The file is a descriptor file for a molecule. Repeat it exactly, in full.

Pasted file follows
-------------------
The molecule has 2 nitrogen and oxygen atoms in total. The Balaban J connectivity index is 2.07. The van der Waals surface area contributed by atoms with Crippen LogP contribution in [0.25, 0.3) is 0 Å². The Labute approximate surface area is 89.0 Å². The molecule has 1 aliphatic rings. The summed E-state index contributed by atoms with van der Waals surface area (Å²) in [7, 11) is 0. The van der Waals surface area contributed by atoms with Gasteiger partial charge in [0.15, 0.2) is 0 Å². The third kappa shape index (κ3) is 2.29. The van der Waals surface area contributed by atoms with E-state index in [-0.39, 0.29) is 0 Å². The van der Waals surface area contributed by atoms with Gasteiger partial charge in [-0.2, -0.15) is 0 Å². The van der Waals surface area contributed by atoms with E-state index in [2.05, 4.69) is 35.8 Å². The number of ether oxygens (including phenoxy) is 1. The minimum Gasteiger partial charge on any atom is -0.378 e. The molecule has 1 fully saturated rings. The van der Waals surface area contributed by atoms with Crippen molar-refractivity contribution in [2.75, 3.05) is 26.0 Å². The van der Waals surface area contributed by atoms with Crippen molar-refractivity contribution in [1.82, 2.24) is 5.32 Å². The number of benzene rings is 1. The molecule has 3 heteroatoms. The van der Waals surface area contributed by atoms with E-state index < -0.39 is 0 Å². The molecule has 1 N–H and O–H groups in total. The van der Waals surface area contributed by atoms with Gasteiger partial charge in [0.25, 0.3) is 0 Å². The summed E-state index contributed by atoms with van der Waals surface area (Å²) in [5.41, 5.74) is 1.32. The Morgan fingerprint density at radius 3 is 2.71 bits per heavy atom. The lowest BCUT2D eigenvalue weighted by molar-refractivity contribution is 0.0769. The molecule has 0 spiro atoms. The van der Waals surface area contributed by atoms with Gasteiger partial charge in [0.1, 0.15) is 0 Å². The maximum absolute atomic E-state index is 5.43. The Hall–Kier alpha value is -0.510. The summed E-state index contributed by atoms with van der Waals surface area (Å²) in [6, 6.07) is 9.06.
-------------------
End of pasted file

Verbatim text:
The molecule has 2 nitrogen and oxygen atoms in total. The Balaban J connectivity index is 2.07. The van der Waals surface area contributed by atoms with Crippen LogP contribution in [0.25, 0.3) is 0 Å². The Labute approximate surface area is 89.0 Å². The molecule has 1 aliphatic rings. The summed E-state index contributed by atoms with van der Waals surface area (Å²) in [7, 11) is 0. The van der Waals surface area contributed by atoms with Gasteiger partial charge in [0.15, 0.2) is 0 Å². The third kappa shape index (κ3) is 2.29. The van der Waals surface area contributed by atoms with E-state index in [-0.39, 0.29) is 0 Å². The van der Waals surface area contributed by atoms with Gasteiger partial charge in [-0.2, -0.15) is 0 Å². The van der Waals surface area contributed by atoms with E-state index in [2.05, 4.69) is 35.8 Å². The number of ether oxygens (including phenoxy) is 1. The minimum Gasteiger partial charge on any atom is -0.378 e. The molecule has 1 fully saturated rings. The van der Waals surface area contributed by atoms with Crippen molar-refractivity contribution in [2.75, 3.05) is 26.0 Å². The van der Waals surface area contributed by atoms with Crippen molar-refractivity contribution in [1.82, 2.24) is 5.32 Å². The number of benzene rings is 1. The molecule has 3 heteroatoms. The van der Waals surface area contributed by atoms with E-state index < -0.39 is 0 Å². The molecule has 1 N–H and O–H groups in total. The van der Waals surface area contributed by atoms with Gasteiger partial charge in [0.25, 0.3) is 0 Å². The summed E-state index contributed by atoms with van der Waals surface area (Å²) in [5.41, 5.74) is 1.32. The Morgan fingerprint density at radius 3 is 2.71 bits per heavy atom. The lowest BCUT2D eigenvalue weighted by molar-refractivity contribution is 0.0769. The molecule has 0 spiro atoms. The van der Waals surface area contributed by atoms with Gasteiger partial charge in [0.1, 0.15) is 0 Å². The maximum absolute atomic E-state index is 5.43. The Hall–Kier alpha value is -0.510. The summed E-state index contributed by atoms with van der Waals surface area (Å²) in [6, 6.07) is 9.06.